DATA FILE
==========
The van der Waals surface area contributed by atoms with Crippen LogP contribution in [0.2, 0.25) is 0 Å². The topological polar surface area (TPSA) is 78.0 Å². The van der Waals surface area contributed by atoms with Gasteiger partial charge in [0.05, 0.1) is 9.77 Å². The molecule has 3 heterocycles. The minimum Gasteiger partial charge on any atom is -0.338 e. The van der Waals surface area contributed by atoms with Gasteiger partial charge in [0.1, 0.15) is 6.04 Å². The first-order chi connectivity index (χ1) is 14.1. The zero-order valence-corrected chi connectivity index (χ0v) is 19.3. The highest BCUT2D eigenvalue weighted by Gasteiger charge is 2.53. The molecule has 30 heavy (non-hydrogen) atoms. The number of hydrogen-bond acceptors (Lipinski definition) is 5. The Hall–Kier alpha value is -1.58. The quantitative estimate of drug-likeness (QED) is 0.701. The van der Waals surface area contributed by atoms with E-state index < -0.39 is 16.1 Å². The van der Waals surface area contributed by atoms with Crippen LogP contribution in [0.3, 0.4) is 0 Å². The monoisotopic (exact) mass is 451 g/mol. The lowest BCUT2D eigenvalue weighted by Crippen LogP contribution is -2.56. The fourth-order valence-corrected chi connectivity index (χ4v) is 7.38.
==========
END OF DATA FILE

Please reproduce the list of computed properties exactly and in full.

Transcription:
The van der Waals surface area contributed by atoms with Crippen LogP contribution in [0.2, 0.25) is 0 Å². The topological polar surface area (TPSA) is 78.0 Å². The van der Waals surface area contributed by atoms with Gasteiger partial charge in [0.05, 0.1) is 9.77 Å². The molecule has 3 heterocycles. The minimum Gasteiger partial charge on any atom is -0.338 e. The van der Waals surface area contributed by atoms with Gasteiger partial charge in [0.1, 0.15) is 6.04 Å². The first-order chi connectivity index (χ1) is 14.1. The zero-order valence-corrected chi connectivity index (χ0v) is 19.3. The highest BCUT2D eigenvalue weighted by Gasteiger charge is 2.53. The molecule has 30 heavy (non-hydrogen) atoms. The number of hydrogen-bond acceptors (Lipinski definition) is 5. The Hall–Kier alpha value is -1.58. The quantitative estimate of drug-likeness (QED) is 0.701. The van der Waals surface area contributed by atoms with E-state index < -0.39 is 16.1 Å². The van der Waals surface area contributed by atoms with Crippen LogP contribution in [0.3, 0.4) is 0 Å². The monoisotopic (exact) mass is 451 g/mol. The lowest BCUT2D eigenvalue weighted by Crippen LogP contribution is -2.56. The fourth-order valence-corrected chi connectivity index (χ4v) is 7.38.